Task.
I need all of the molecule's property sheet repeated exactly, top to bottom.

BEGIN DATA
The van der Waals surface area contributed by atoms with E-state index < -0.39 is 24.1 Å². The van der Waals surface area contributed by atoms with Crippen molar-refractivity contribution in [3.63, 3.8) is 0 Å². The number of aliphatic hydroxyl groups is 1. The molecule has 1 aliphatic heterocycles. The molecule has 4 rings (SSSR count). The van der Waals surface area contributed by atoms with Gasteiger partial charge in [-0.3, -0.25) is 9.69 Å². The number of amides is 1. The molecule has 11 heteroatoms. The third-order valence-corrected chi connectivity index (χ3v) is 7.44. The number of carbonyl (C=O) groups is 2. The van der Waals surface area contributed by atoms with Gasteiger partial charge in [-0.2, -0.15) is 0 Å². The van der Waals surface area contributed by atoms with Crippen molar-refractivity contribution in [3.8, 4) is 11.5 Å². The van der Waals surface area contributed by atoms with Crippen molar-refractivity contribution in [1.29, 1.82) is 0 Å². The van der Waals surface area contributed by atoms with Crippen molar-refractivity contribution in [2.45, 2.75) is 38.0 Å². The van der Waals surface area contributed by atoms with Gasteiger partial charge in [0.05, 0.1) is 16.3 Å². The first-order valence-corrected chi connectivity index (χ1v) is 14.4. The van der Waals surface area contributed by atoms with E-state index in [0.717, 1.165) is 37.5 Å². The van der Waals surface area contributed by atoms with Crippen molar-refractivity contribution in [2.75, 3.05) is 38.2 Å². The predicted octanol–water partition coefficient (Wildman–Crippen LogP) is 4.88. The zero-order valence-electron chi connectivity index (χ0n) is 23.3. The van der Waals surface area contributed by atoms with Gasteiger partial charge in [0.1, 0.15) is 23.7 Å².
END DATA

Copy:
The van der Waals surface area contributed by atoms with E-state index < -0.39 is 24.1 Å². The van der Waals surface area contributed by atoms with Crippen molar-refractivity contribution in [3.63, 3.8) is 0 Å². The number of aliphatic hydroxyl groups is 1. The molecule has 1 aliphatic heterocycles. The molecule has 4 rings (SSSR count). The van der Waals surface area contributed by atoms with Gasteiger partial charge in [-0.3, -0.25) is 9.69 Å². The number of amides is 1. The molecule has 11 heteroatoms. The third-order valence-corrected chi connectivity index (χ3v) is 7.44. The number of carbonyl (C=O) groups is 2. The van der Waals surface area contributed by atoms with Gasteiger partial charge in [-0.2, -0.15) is 0 Å². The van der Waals surface area contributed by atoms with Crippen molar-refractivity contribution in [3.8, 4) is 11.5 Å². The van der Waals surface area contributed by atoms with Crippen molar-refractivity contribution in [1.29, 1.82) is 0 Å². The van der Waals surface area contributed by atoms with Crippen molar-refractivity contribution in [2.45, 2.75) is 38.0 Å². The van der Waals surface area contributed by atoms with Gasteiger partial charge in [0.05, 0.1) is 16.3 Å². The first-order valence-corrected chi connectivity index (χ1v) is 14.4. The van der Waals surface area contributed by atoms with E-state index in [0.717, 1.165) is 37.5 Å². The van der Waals surface area contributed by atoms with Crippen molar-refractivity contribution in [2.75, 3.05) is 38.2 Å². The predicted octanol–water partition coefficient (Wildman–Crippen LogP) is 4.88. The zero-order valence-electron chi connectivity index (χ0n) is 23.3. The van der Waals surface area contributed by atoms with Gasteiger partial charge in [0.1, 0.15) is 23.7 Å².